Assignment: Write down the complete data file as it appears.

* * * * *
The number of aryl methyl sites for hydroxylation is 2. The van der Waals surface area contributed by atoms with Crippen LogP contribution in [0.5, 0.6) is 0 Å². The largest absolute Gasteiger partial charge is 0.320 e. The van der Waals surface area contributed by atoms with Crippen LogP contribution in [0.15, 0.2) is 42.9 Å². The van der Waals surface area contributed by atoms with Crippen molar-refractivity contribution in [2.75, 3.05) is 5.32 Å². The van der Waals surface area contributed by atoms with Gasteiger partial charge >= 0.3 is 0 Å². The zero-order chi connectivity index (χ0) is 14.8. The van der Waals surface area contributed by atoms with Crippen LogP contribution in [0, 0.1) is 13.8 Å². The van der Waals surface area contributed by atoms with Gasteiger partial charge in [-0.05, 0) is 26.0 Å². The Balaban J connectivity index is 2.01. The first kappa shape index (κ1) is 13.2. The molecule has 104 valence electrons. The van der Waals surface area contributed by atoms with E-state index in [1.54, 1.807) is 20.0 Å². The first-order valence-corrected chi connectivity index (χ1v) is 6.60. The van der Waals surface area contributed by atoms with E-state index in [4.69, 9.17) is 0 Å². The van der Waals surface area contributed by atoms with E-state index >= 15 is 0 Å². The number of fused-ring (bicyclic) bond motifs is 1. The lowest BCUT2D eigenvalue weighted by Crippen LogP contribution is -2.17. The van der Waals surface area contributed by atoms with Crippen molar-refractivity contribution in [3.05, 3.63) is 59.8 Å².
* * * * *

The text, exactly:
The number of aryl methyl sites for hydroxylation is 2. The van der Waals surface area contributed by atoms with Crippen LogP contribution in [0.5, 0.6) is 0 Å². The largest absolute Gasteiger partial charge is 0.320 e. The van der Waals surface area contributed by atoms with Crippen LogP contribution in [0.15, 0.2) is 42.9 Å². The van der Waals surface area contributed by atoms with Crippen molar-refractivity contribution in [2.75, 3.05) is 5.32 Å². The van der Waals surface area contributed by atoms with Gasteiger partial charge >= 0.3 is 0 Å². The zero-order chi connectivity index (χ0) is 14.8. The van der Waals surface area contributed by atoms with Crippen LogP contribution in [0, 0.1) is 13.8 Å². The van der Waals surface area contributed by atoms with Gasteiger partial charge in [-0.05, 0) is 26.0 Å². The Balaban J connectivity index is 2.01. The first kappa shape index (κ1) is 13.2. The molecule has 104 valence electrons. The van der Waals surface area contributed by atoms with E-state index in [1.54, 1.807) is 20.0 Å². The first-order valence-corrected chi connectivity index (χ1v) is 6.60. The van der Waals surface area contributed by atoms with E-state index in [4.69, 9.17) is 0 Å². The van der Waals surface area contributed by atoms with E-state index >= 15 is 0 Å². The number of fused-ring (bicyclic) bond motifs is 1. The lowest BCUT2D eigenvalue weighted by Crippen LogP contribution is -2.17. The van der Waals surface area contributed by atoms with Crippen molar-refractivity contribution in [3.05, 3.63) is 59.8 Å².